Expeditions to the most remote places rely on a small team with many talents. When Edward Adrian Wilson (1872–1912) went to the Antarctic he was first and foremost a physician, secondly a zoologist and ornithologist, and last a talented painter and draftsman. In this article I show some of the disappointingly few images of his art which are now in the public domain. The most extensive collection of his paintings and drawings is at the Scott Polar Research Institute in Cambridge, England, which unfortunately claims copyright over them.
Wilson was the son of a physician, and during his childhood he decided to become a naturalist, leading to his enthusiasm for drawing animals. He was awarded first class honours in his degree in Natural Sciences at Cambridge, and then moved to study at Saint George’s Hospital Medical School in London. During those medical studies, he undertook mission work in the slums around Battersea in London, where he caught tuberculosis.
He recovered from a severe acute bout of tuberculosis in Norway and Switzerland, where he improved his painting. He was well enough again by 1900 to complete his medical training, then the following year he got married less than a month before leaving Britain with Robert Falcon Scott’s Discovery Expedition to the Antarctic.
Wilson, Scott and Ernest Shackleton sledged ‘furthest south’ than anyone else during the Antarctic summer of 1902-03. Their journey turned into something of an epic, with serious failures such as the food for their dogs turning bad, and Shackleton in particular being very sick from scurvy and more.
Wilson painted the portraits of these Two Emperor Penguins, both carrying chicks (Cape Crozier rookery) on 13 September 1903, after he had recovered from their journey.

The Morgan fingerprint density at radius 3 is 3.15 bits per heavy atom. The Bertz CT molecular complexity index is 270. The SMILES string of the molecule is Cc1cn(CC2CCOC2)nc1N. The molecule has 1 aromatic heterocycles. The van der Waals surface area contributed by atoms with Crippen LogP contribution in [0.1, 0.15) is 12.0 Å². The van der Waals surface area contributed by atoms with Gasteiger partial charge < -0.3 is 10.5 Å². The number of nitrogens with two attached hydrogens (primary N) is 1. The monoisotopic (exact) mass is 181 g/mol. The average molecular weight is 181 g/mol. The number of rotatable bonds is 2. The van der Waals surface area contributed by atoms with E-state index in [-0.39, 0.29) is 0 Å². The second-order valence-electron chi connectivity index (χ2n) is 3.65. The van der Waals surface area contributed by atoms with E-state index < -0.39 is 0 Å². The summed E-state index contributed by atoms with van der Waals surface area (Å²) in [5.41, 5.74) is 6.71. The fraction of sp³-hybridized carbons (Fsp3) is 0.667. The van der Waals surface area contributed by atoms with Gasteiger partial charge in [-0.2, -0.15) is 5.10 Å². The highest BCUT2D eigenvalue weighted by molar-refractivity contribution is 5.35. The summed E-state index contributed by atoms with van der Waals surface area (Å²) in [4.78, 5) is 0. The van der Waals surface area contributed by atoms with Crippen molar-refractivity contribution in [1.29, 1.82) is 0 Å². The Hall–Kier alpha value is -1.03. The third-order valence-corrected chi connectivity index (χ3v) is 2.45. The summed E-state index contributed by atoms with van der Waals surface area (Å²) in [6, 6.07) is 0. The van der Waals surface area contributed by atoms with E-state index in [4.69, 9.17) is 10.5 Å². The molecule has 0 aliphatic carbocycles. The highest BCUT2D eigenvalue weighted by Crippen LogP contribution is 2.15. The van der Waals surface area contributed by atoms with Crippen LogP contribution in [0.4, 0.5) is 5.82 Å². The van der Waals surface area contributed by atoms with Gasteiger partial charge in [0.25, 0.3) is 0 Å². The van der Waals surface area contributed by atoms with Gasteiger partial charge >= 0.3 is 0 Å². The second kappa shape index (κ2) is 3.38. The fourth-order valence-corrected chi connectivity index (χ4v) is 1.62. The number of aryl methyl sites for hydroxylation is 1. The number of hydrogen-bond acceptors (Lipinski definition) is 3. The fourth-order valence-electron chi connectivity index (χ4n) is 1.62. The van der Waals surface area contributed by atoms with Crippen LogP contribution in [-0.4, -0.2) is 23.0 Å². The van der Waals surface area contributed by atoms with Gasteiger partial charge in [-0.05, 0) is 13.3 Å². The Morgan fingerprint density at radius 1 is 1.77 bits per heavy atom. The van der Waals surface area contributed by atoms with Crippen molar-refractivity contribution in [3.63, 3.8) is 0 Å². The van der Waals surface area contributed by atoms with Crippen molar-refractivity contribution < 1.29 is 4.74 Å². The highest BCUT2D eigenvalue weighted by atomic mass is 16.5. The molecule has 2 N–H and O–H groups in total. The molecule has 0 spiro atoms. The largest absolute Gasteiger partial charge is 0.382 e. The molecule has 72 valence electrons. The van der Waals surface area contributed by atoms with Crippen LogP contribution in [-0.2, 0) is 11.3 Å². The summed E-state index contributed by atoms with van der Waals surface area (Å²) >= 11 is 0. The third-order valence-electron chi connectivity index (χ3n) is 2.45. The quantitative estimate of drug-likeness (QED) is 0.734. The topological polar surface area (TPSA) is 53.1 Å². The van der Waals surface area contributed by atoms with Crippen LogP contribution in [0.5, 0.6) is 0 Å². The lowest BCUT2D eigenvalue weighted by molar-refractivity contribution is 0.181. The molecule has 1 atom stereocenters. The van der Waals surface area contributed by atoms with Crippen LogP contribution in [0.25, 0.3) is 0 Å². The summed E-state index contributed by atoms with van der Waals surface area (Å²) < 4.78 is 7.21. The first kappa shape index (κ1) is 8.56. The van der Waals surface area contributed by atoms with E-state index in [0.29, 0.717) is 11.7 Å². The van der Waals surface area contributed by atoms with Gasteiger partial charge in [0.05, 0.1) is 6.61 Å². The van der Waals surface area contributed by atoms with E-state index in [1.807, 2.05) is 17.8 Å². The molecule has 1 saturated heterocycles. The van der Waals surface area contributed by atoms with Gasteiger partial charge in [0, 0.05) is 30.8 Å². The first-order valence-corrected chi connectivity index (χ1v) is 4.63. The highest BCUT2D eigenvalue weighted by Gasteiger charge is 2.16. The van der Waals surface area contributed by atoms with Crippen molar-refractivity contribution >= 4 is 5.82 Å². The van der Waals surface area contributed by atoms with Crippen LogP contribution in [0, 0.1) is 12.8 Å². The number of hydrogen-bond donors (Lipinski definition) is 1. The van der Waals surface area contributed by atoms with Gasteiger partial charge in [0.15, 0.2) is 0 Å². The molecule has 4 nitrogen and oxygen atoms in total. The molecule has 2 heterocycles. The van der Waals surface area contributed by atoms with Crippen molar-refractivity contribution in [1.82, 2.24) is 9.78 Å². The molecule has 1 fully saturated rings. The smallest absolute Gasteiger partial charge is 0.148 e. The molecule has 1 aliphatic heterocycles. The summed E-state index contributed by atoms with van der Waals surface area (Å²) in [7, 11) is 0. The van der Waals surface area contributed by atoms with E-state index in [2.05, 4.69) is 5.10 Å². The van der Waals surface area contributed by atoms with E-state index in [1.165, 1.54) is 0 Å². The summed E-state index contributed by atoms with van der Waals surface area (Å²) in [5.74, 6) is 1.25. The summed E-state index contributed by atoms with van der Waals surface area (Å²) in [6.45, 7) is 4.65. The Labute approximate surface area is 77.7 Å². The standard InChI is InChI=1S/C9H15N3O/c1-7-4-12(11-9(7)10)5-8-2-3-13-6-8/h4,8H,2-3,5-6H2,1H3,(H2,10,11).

His plates, above and below, from the official account of the expedition demonstrate his skills at ornithological illustration.
During the few years he was back in Britain, Wilson completed a set of paintings for an account of the mammals of Britain, which was published in 1910.
This of the Dormouse is typical of their high quality.
In June 1910, Wilson left Britain for his next Antarctic expedition, again with Scott, in the Terra Nova, which finally arrived at Cape Evans where they were to be based in January 1911.
This rough pencil sketch of Camping after Dark (1910) shows a cutaway of an Antarctic ‘pyramid’ tent, its three occupants crammed in tightly together. From their tangle of legs and boots to the mittens and balaclava hats hanging to thaw and dry above them, it’s cramped but warm and sheltered.
Soon after their arrival, Wilson painted several watercolours of local views.
Beaufort Island, Ross Sea, Antarctica, 4 January 1911 shows a small island to the north of Scott’s base camp. It has colonies of two species of penguin, emperor and Adélie.
Wilson’s watercolour of The Great Ice Barrier – looking east from Cape Crozier was also painted on 4 January 1911, and shows small groups of penguins on the ice cliffs at the edge of the Ross Ice Shelf. Cape Crozier has one of the largest colonies of Adélie penguins in the world, emperor penguins, and a large breeding colony of south polar skuas, which are well-known scavengers.
In July 1911, the depth of the Antarctic winter with no daylight at all, Wilson led a party of three to Cape Crozier to collect three eggs from the large emperor penguin colony there. At one stage they lost their tent, one of the worst possible disasters there, but fortunately found it had only blown about half a mile away. Apsley Cherry-Garrard, one of Wilson’s party, later dubbed their five week trip ‘the worst journey in the world’.
On 1 November 1911, Wilson was one of Scott’s chosen team to make the attempt to reach the South Pole. When they arrived there on 18 January 1912, they discovered that Roald Amundsen’s team had beaten them to it by five weeks. The five men then attempted to return, but some time after 29 March, Wilson died alongside Scott, 148 miles (238 km) from their destination, base camp.
Further reading and images